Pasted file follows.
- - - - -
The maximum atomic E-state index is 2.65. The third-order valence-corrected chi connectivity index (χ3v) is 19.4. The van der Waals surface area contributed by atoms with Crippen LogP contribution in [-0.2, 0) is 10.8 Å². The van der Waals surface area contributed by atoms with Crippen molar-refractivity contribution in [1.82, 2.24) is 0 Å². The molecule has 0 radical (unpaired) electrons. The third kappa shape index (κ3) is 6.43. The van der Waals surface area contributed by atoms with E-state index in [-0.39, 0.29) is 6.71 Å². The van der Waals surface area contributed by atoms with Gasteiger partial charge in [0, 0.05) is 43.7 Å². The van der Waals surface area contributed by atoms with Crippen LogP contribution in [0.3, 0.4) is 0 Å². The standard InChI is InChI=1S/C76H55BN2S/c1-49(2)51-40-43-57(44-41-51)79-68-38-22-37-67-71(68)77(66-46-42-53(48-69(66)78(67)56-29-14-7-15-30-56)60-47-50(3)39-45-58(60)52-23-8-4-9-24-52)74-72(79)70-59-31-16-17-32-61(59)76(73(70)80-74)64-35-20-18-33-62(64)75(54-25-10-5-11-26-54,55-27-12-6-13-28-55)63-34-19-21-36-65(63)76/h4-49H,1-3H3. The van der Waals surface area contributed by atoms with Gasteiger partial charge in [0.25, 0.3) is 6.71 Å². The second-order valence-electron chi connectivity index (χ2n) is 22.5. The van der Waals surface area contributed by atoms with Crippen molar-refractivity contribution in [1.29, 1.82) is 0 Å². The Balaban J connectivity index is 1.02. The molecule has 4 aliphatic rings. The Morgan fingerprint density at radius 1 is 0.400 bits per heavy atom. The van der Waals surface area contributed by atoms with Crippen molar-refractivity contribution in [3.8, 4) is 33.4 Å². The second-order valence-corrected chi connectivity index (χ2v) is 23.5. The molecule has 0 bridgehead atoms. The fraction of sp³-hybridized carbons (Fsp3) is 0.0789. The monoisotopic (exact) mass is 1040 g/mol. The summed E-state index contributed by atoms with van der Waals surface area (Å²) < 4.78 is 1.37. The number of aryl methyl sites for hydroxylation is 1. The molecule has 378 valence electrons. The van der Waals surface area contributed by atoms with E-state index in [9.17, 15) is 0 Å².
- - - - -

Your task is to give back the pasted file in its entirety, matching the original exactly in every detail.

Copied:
The maximum atomic E-state index is 2.65. The third-order valence-corrected chi connectivity index (χ3v) is 19.4. The van der Waals surface area contributed by atoms with Crippen LogP contribution in [-0.2, 0) is 10.8 Å². The van der Waals surface area contributed by atoms with Crippen molar-refractivity contribution in [1.82, 2.24) is 0 Å². The molecule has 0 radical (unpaired) electrons. The third kappa shape index (κ3) is 6.43. The van der Waals surface area contributed by atoms with E-state index in [-0.39, 0.29) is 6.71 Å². The van der Waals surface area contributed by atoms with Gasteiger partial charge in [0, 0.05) is 43.7 Å². The van der Waals surface area contributed by atoms with Crippen LogP contribution in [0.3, 0.4) is 0 Å². The standard InChI is InChI=1S/C76H55BN2S/c1-49(2)51-40-43-57(44-41-51)79-68-38-22-37-67-71(68)77(66-46-42-53(48-69(66)78(67)56-29-14-7-15-30-56)60-47-50(3)39-45-58(60)52-23-8-4-9-24-52)74-72(79)70-59-31-16-17-32-61(59)76(73(70)80-74)64-35-20-18-33-62(64)75(54-25-10-5-11-26-54,55-27-12-6-13-28-55)63-34-19-21-36-65(63)76/h4-49H,1-3H3. The van der Waals surface area contributed by atoms with Gasteiger partial charge in [0.25, 0.3) is 6.71 Å². The second-order valence-electron chi connectivity index (χ2n) is 22.5. The van der Waals surface area contributed by atoms with Crippen molar-refractivity contribution in [1.29, 1.82) is 0 Å². The Balaban J connectivity index is 1.02. The molecule has 4 aliphatic rings. The Morgan fingerprint density at radius 1 is 0.400 bits per heavy atom. The van der Waals surface area contributed by atoms with Crippen molar-refractivity contribution in [3.8, 4) is 33.4 Å². The second-order valence-corrected chi connectivity index (χ2v) is 23.5. The molecule has 0 bridgehead atoms. The fraction of sp³-hybridized carbons (Fsp3) is 0.0789. The monoisotopic (exact) mass is 1040 g/mol. The summed E-state index contributed by atoms with van der Waals surface area (Å²) < 4.78 is 1.37. The number of aryl methyl sites for hydroxylation is 1. The molecule has 378 valence electrons. The van der Waals surface area contributed by atoms with E-state index in [9.17, 15) is 0 Å².